Daisy comes from the Old English “daes eage,” meaning “day’s eye.” The name refers to the way they close their petals in the evening, and open again at dawn, marking the beginning of a new day.
There are approximately 4000 species of daisies that differ in size, shape, color and type of habitat.
They are found on every continent except Antarctica.
There are many meanings assigned to the gentle daisy - from innocence, simplicity and joy to happiness, good luck and new beginnings. In Victorian times, daisies stood for loyalty and trust.
The center of a daisy is called the flower head or floral disc. Though it looks like one piece, the flower head is composed of many small flowers, called disk florets; they are small and have a tubular shape.
The most popular types of daisies are the Marguerite daisy, Gloriosa daisy, Shasta daisies, African daisy and Gerbera daisy.
Daisies have lots of medicinal properties. They are thought to slow bleeding, relieve indigestion and ease coughs.
Daisy leaves can make a tasty addition to salads (they’re closely related to the artichoke and high in Vitamin C).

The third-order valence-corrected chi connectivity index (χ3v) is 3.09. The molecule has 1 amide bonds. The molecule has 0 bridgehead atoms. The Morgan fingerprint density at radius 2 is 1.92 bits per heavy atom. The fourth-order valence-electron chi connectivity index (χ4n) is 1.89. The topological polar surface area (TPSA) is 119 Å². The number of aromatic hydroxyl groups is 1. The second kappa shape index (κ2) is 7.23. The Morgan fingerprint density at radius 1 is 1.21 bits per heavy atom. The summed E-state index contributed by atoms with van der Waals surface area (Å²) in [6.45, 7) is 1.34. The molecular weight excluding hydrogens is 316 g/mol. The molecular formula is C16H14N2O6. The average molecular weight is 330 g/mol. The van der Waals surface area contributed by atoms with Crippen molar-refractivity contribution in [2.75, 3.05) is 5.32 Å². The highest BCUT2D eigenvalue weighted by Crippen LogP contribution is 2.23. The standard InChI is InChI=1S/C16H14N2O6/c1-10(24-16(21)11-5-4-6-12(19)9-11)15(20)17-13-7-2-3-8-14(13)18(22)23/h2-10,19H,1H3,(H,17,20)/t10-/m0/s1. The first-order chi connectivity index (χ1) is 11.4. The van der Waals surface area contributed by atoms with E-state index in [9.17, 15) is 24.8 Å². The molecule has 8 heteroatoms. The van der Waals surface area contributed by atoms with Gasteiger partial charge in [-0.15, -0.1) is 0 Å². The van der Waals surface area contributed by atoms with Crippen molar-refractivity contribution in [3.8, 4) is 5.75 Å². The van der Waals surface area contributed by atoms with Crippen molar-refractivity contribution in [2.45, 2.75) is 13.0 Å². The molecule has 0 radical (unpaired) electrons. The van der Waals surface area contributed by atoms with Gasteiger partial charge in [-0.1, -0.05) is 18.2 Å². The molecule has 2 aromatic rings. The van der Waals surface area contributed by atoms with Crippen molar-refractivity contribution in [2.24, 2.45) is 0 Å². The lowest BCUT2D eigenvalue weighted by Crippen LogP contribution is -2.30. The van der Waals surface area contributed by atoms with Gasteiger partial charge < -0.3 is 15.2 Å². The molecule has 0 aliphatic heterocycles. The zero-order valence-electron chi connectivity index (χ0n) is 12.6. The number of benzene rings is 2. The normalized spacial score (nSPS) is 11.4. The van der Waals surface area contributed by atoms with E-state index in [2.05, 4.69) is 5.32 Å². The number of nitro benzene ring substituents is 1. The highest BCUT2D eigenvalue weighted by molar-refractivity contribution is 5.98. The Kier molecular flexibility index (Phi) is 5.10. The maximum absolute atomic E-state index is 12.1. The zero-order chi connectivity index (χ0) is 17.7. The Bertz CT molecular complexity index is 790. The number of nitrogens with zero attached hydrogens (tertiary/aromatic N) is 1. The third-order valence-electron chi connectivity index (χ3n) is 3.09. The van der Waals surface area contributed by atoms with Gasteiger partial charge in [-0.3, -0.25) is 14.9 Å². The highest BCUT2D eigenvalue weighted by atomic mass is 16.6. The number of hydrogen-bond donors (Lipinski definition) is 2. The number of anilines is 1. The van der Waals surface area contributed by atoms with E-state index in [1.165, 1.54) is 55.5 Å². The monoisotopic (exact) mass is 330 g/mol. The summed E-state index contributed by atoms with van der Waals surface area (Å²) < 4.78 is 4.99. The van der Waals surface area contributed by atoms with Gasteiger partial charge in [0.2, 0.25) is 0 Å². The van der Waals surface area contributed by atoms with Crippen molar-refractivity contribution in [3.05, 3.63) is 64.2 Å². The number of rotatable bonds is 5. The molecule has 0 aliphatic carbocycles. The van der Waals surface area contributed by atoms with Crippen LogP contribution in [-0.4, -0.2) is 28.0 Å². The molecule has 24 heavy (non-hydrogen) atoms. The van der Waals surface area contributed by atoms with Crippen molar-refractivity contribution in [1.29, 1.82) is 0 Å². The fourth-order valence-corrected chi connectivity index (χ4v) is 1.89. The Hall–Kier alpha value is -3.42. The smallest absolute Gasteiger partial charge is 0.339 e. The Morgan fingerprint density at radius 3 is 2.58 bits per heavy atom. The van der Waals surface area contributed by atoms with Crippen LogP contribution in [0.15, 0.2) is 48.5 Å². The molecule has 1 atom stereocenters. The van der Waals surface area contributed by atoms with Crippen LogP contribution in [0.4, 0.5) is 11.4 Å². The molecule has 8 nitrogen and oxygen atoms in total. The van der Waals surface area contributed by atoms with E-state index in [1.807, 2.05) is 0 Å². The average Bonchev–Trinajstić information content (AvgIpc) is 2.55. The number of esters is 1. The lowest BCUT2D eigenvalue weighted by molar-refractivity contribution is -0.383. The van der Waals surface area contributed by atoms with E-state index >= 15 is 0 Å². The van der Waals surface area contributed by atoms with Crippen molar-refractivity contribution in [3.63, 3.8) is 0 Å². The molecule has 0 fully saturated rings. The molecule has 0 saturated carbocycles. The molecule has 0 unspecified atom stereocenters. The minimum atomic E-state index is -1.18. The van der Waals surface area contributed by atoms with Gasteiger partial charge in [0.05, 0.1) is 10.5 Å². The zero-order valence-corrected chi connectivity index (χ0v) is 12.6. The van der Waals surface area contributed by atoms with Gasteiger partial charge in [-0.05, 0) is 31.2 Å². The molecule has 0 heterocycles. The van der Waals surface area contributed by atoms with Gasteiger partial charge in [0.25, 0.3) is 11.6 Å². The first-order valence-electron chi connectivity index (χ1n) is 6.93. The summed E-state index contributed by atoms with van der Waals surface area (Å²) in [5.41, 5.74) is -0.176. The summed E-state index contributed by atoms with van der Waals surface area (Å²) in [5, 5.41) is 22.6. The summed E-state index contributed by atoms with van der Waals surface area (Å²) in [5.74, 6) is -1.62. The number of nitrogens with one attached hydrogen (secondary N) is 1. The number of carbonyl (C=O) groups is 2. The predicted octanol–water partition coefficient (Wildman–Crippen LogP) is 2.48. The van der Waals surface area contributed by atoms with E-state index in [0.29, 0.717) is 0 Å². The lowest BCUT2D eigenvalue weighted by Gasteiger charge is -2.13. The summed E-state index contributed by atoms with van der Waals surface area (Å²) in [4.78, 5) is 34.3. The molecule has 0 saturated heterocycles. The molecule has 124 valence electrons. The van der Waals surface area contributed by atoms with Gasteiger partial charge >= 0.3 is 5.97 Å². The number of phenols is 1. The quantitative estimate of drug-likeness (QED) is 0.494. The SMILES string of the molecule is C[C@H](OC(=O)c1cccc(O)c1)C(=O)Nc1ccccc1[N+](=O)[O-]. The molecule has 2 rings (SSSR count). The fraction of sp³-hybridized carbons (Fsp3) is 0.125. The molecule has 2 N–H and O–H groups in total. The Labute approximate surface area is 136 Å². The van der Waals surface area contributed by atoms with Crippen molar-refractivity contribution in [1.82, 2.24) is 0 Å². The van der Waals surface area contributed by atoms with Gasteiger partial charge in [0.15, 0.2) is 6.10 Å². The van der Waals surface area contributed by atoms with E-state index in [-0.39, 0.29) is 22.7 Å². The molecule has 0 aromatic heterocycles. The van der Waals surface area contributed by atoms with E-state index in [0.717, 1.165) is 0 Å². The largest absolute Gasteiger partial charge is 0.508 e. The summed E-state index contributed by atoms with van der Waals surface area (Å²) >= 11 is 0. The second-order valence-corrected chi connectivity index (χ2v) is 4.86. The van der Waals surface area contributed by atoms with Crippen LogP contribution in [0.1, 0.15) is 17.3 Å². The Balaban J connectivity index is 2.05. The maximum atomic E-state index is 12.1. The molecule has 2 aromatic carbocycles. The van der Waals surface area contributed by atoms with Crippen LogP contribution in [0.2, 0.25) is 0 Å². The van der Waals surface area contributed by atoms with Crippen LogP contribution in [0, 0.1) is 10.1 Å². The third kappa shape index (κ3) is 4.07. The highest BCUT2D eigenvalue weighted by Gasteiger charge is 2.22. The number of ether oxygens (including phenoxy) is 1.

In Christianity, the daisy is a sacred symbol of Virgin Mary signifying her chastity, grace and purity.
In 2020, Daisy was the 4th most popular female dog name. (For the curious: Bella was #1, Luna #2, and Lucy #3 : )
Recommended Gardening Book:
What Type of Tree is That?
A great addition to your gardening library ... this single, portable volume features more than 700 tree species with special emphasis on their leaves, bark, fruits, and flowers. More than 2,000 stunning images show these trees in their natural habitats.
Other features include: a unique identification tip for each tree; range maps showing distribution in North America; How to Identify a Tree section; a detailed glossary of tree parts and leaf, fruit, flower, and bark types; plus quick-flip indexes and a waterproof cover. A handy helper!
Need a little gardening inspiration? Looking for some good cheer and vicarious travel? Get inspired by the Midwest’s beautiful botanical gardens, arboretums, and other stunning natural attractions! Join us as we visit these wonderful Zone 5 & Zone 6 sites.
In this “Visiting Midwest Gardens” feature, Flower Chick spotlights the beautiful Mabery Gelvin Botanical Gardens in Mahomet, Illinois. Join us to discover what makes this picturesque setting so special ...
In 2019, the entire pond and waterfall area underwent a complete renovation. The pond was completely drained and repaired along with removal of six million pounds of silt and debris. The results are spectacular!